Above: Last year, Lini wines and Alicia Lini were featured in the pages of Vogue.

From Wine Spectator to the Boston Globe, from Food & Wine magazine to Decanter, Lini wines have appeared in nearly every one of the world’s major wine publications.

We’ve collected them, including English-language translations of Italian reviews, in this thread.

And you can also download a “highlights reel” here (PDF). It includes the Wine Spectator Top 100 Italian Wines list where Lini became the first-ever Lambrusco to make the cut.

It’s a great tool for wine shops and wine retailers as we head in to the final stretch of the holiday season.

Happy Holidays, everyone! Happy Lambrusco!

Here are some tweets from some of our favorite American wine writers…

Please follow us on Twitter @Lini910. We’ll follow back!

On Sunday, our American blogger hosted a “Lambrusco and BBQ” party in Houston, Texas where he lives with his family.

Unless you’ve been living under a rock, you already know that Texas BBQ (not just BBQ but TEXAS bbq) has become a worldwide phenomenon. Even in outposts as far away as Brooklyn and Rome (yes, no joke!) and Napa, smokers are smoking dry-rub brisket just like the way they do it in the Lone Star state.

In Texas, they pair either ice tea or beer with BBQ.

But, as our blogger has discovered over his years in Texas, Lambrusco makes for the ideal pairing: Served cold, with gentle bubbles, a hint of sweetness, and the right balance of acidity and tannin to cut through the heat and fattiness of the ‘cue (as they call it down there), Lambrusco is a natural match for this style of cooking. And it makes perfect sense: Even though they don’t smoke their meats in Emilia, the spiritual homeland of Lambrusco, there are many parallels between the heartiness of the two culinary traditions.

Like no other, Lini embodies the joy of the Emilian people and their favorite wine, Lambrusco. That joy was on display last Sunday in Houston.

This slideshow requires JavaScript.

We were thrilled to learn that leading Italian wine writer Daniele Cernilli (aka Doctor Wine) and his editors have named Lini’s 2006 In Correggio Rosso Millesimato a “best monovarietal wine” in its category (Lambrusco), giving it a whopping 95 points.

Earlier this year, Cernilli wrote that the wine is “not only the best Lambrusco of the year, it’s one of the best ever.”

(He and his editors awarded it “best Labmrusco” in their 2019 guide to the wines of Italy, which was published this month.)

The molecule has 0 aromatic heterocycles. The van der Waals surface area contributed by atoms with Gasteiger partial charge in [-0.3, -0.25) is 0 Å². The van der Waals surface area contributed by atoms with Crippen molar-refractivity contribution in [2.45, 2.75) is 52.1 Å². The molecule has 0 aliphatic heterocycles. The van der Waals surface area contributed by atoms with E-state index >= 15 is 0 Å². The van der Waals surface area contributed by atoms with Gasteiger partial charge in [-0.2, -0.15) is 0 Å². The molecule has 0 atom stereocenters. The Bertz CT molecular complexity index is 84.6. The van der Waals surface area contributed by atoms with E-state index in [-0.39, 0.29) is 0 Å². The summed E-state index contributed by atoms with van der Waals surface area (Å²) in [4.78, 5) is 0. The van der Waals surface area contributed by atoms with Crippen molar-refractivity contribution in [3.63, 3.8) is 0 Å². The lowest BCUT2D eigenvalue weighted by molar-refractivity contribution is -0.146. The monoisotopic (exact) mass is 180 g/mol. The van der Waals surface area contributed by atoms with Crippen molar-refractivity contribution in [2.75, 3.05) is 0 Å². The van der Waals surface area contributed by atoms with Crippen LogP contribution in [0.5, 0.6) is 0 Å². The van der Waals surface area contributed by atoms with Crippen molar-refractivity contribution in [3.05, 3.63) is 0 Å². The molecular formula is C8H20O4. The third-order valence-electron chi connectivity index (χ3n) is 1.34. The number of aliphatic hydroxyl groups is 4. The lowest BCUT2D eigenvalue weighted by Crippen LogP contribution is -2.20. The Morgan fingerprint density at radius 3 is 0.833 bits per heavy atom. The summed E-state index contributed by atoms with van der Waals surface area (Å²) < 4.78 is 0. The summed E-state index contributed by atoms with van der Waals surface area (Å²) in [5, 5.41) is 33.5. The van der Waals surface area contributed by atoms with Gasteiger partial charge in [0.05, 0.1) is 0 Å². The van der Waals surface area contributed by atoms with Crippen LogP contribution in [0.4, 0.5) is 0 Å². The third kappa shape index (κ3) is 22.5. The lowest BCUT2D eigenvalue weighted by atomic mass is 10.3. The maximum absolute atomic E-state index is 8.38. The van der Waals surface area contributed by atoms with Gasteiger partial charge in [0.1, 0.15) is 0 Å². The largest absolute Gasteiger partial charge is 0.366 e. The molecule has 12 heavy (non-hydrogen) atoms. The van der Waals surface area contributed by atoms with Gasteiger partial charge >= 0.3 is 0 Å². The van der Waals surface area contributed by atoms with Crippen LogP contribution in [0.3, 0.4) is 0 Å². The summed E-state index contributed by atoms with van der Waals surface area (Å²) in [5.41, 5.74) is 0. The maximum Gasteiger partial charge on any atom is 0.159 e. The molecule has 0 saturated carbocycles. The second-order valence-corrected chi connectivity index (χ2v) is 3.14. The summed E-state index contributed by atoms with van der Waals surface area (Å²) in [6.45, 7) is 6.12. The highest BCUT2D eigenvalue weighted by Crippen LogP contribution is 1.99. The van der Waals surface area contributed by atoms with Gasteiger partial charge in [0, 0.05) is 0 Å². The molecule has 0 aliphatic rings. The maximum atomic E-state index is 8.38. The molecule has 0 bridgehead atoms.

Here’s what Food & Wine magazine executive wine editor Ray Isle had to say about Lini Lambrusco when he first tasted them back in 2007 (“Not Your Grandmother’s Lambrusco”):

These are fresh, vibrant sparkling wines, ideal for summer drinking, and not overwhelmingly expensive, either.

Lini Lambrusco Blanco: White Lambrusco is actually quite common in Emilia-Romagna, though it’s virtually unknown here. Made without any skin contact, this has a scent of red apples and white grapes, and a racy zestiness that makes it an ideal aperitif wine.

Lini Lambrusco Rosé: Crisp strawberry aromas, and bright strawberry-cherry… This is made from the Sorbara grape variety, whose light skin naturally supplies the pale red color.

Lini Lambrusco Rosso: The brisk bubbles in this scour your tongue in an entirely appealing way, while the fresh, crushed-berry fruit and mild hint of earthiness give a hint as to how good this would be paired with a plate of grilled lamb chops.

Here’s what Los Angeles Times wine writer S. Irene Virbila had to say about Lini when she first tasted the wine (from the archives):

Lambrusco, the sparkling red wine from the Po Valley in Italy’s Emilia region, hasn’t had a great rep in this country. But when it’s made well, as in … “Labrusca” from Fabio Lini and family, who have been making the stuff since 1910, it can be a thing of rare beauty. Rich and lush, lightly sparkling and low in alcohol, it’s a perfect picnic wine for a hot summer day, great with salumi or your finest prosciutto, lusty pasta dishes and juicy grilled sausages.

Lini also makes an intriguing Lambrusco rose that you can find at some of the same shops as the red.